It is far from certain that Mr. DeLay will be charged with a crime in connection with the redistricting. During that effort, he strong-armed federal authorities into joining a search for Democratic state legislators who had left Texas to keep the plan from coming to a vote. But Mr. DeLay is plainly worried. Three of his aides were recently indicted on charges that they illegally laundered campaign money to help Texas Republicans, and prosecutors are said to be scrutinizing his own actions.

The Republicans also seem bent on reining in the ethics committee for having had the temerity to rebuke Mr. DeLay for some of his more outrageous conduct. The party's Rules Committee chairman, David Dreier, recently sent a letter to House members signaling that he plans to make it even harder than it already is for members to file an ethics complaint, and for outside groups to be heard in the process. Rumors also abound that come January, when the next Congress is seated, all five Republican members of the ethics committee, including its current chairman, Representative Joel Hefley, may be replaced.

The Republicans originally adopted the rule requiring indicted G.O.P. leaders to step down from their posts during the 1990's. At the time, the party was trying to demonstrate that it had firmer ethical standards than the Democrats, who then held the majority in the House.

Now it will be left up to party insiders on the Republican Steering Committee to recommend on a case-by-case basis whether a party leader should step aside after a state or federal felony indictment. The old era is clearly over, as are any doubts that the Republican House leadership has lost interest in the high moral ground now that it has further consolidated its power.

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DeLay Supporters Move to Protect His Spot

Tue Nov 16, 6:45 PM ET

Politics - AP
By LARRY MARGASAK, Associated Press Writer
WASHINGTON - Supporters of House Majority Leader Tom DeLay proposed a Republican rules change Tuesday that would protect the Texan's leadership position if he were to be indicted by a Texas grand jury that already charged three of his associates.

House Republicans are likely to approve Wednesday the change in the rule that would force him to step aside if indicted. The show of support would be an endorsement of DeLay's position that the Travis County investigation is a partisan attack.

Currently, rules of the House Republican Conference, which comprises all House GOP members, requires leaders to resign the party post if they are indicted for a felony punishable by two or more years in jail. The proposed change would eliminate the step-aside requirement for nonfederal indictments.

The Texas grand jury is investigating alleged campaign finance irregularities in 2002 state legislative races. Republican victories in those contests enabled DeLay ultimately to win support for a congressional redistricting plan that resulted in the GOP's gain of five seats in this month's elections.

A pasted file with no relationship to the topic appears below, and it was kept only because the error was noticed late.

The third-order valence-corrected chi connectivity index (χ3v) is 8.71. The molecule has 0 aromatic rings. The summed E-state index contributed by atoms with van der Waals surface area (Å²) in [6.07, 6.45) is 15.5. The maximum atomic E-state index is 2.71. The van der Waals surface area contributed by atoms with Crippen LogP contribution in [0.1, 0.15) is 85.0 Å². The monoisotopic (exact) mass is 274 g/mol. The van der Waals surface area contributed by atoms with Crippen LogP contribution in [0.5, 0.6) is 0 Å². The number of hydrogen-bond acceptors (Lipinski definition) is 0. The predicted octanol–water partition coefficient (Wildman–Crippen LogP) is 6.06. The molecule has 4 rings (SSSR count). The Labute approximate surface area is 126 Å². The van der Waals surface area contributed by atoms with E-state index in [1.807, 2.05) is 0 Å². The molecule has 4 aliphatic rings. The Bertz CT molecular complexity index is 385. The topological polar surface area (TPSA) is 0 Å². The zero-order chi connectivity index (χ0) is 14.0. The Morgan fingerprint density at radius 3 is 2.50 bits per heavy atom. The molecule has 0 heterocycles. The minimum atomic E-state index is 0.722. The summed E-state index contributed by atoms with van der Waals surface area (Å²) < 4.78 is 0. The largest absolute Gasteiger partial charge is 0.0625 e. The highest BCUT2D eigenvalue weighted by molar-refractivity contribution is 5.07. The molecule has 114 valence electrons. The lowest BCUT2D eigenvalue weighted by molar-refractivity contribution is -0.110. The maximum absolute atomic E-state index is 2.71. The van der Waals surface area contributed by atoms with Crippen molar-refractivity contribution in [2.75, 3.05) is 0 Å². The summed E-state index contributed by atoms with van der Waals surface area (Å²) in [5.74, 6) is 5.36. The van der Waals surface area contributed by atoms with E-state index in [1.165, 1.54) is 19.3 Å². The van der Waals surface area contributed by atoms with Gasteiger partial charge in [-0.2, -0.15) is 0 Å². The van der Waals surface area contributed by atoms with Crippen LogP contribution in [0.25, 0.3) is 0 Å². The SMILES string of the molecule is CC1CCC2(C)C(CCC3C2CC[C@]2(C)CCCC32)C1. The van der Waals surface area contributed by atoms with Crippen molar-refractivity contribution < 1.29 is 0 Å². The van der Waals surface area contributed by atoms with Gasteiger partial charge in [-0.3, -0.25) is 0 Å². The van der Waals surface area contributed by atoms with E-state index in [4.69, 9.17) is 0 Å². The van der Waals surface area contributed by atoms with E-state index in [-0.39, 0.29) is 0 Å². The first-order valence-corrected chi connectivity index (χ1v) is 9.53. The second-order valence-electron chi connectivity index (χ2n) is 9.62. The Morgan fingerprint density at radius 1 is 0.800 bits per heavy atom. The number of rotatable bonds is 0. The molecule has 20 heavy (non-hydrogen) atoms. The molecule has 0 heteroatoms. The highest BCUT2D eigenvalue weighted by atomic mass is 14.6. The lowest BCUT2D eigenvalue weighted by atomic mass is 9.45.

The language was proposed by Rep. Henry Bonilla (news, bio, voting record), R-Texas, who was helped by the redistricting. Bonilla was re-elected in 2002 with less than 52 percent of the vote. After the boundaries were changed, he won this month with 69 percent of the vote.

Jessica Boulanger, spokeswoman for third-ranking House Republican Roy Blunt of Missouri, confirmed the proposal and said Blunt supported it.

The majority whip "believes the allegations are baseless, and they were political in nature. So he supports the proposed rules change by congressman Bonilla."

Bonilla spokeswoman Taryn Fritz Walpole said the proposed change is intended to "prevent political manipulation of the legislative process" and reduce the possibility of "political exploitation and intimidation of House leadership and chairmanship positions."

The Texas investigation is led by a Democrat, retiring Travis County District Attorney Ronnie Earle.

In September, the grand jury indicted three political operatives associated with DeLay and eight companies, alleging campaign finance violations related to corporate money spent in the 2002 legislative races. The corporate donations were made to Texans for a Republican Majority, a political action committee created with help from DeLay.

DeLay said he was not questioned or subpoenaed as part of the investigation.
The majority leader said after the indictments, "This has been a dragged-out 500-day investigation, and you do the political math. This is no different than other kinds of partisan attacks that have been leveled against me that are dropped after elections."

In October, the House ethics committee rebuked DeLay for appearing to link political donations to a legislative favor and improperly persuading U.S. aviation authorities to intervene in the Texas redistricting dispute.